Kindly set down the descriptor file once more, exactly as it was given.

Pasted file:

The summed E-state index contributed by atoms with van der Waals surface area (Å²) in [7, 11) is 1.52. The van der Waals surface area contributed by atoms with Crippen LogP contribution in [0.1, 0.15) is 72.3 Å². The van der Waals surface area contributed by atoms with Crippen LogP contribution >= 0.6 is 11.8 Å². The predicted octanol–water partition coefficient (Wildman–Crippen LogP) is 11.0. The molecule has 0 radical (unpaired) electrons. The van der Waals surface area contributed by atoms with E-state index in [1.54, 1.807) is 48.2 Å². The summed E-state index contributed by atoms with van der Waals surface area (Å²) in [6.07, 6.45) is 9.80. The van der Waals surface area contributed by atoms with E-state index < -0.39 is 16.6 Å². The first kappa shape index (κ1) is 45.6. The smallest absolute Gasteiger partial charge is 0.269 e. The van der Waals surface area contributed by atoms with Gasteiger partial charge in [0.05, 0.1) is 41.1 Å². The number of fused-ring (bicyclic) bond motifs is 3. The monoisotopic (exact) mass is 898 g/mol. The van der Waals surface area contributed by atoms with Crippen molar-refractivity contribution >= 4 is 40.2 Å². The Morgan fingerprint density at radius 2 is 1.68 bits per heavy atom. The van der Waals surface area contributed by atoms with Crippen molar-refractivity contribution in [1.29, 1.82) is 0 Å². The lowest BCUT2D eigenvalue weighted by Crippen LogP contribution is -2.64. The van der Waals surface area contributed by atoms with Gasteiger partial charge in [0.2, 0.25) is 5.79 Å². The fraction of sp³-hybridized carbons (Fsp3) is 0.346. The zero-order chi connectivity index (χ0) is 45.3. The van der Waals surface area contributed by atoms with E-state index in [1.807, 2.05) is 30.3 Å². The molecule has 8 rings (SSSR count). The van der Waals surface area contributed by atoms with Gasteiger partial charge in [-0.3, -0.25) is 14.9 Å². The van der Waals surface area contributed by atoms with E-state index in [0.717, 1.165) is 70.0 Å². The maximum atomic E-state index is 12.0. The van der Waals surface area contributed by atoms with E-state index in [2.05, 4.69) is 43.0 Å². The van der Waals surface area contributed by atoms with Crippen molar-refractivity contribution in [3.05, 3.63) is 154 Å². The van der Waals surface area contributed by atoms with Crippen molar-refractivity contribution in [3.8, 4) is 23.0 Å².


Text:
The summed E-state index contributed by atoms with van der Waals surface area (Å²) in [7, 11) is 1.52. The van der Waals surface area contributed by atoms with Crippen LogP contribution in [0.1, 0.15) is 72.3 Å². The van der Waals surface area contributed by atoms with Crippen LogP contribution >= 0.6 is 11.8 Å². The predicted octanol–water partition coefficient (Wildman–Crippen LogP) is 11.0. The molecule has 0 radical (unpaired) electrons. The van der Waals surface area contributed by atoms with E-state index in [1.54, 1.807) is 48.2 Å². The summed E-state index contributed by atoms with van der Waals surface area (Å²) in [6.07, 6.45) is 9.80. The van der Waals surface area contributed by atoms with E-state index < -0.39 is 16.6 Å². The first kappa shape index (κ1) is 45.6. The smallest absolute Gasteiger partial charge is 0.269 e. The van der Waals surface area contributed by atoms with Gasteiger partial charge in [0.05, 0.1) is 41.1 Å². The number of fused-ring (bicyclic) bond motifs is 3. The monoisotopic (exact) mass is 898 g/mol. The van der Waals surface area contributed by atoms with Crippen molar-refractivity contribution >= 4 is 40.2 Å². The Morgan fingerprint density at radius 2 is 1.68 bits per heavy atom. The van der Waals surface area contributed by atoms with Crippen molar-refractivity contribution in [1.29, 1.82) is 0 Å². The lowest BCUT2D eigenvalue weighted by Crippen LogP contribution is -2.64. The van der Waals surface area contributed by atoms with Gasteiger partial charge in [0.2, 0.25) is 5.79 Å². The fraction of sp³-hybridized carbons (Fsp3) is 0.346. The zero-order chi connectivity index (χ0) is 45.3. The van der Waals surface area contributed by atoms with E-state index in [1.807, 2.05) is 30.3 Å². The molecule has 8 rings (SSSR count). The van der Waals surface area contributed by atoms with Gasteiger partial charge in [-0.3, -0.25) is 14.9 Å². The van der Waals surface area contributed by atoms with E-state index in [0.717, 1.165) is 70.0 Å². The maximum atomic E-state index is 12.0. The van der Waals surface area contributed by atoms with E-state index in [2.05, 4.69) is 43.0 Å². The van der Waals surface area contributed by atoms with Crippen molar-refractivity contribution in [3.05, 3.63) is 154 Å². The van der Waals surface area contributed by atoms with Crippen molar-refractivity contribution in [3.8, 4) is 23.0 Å².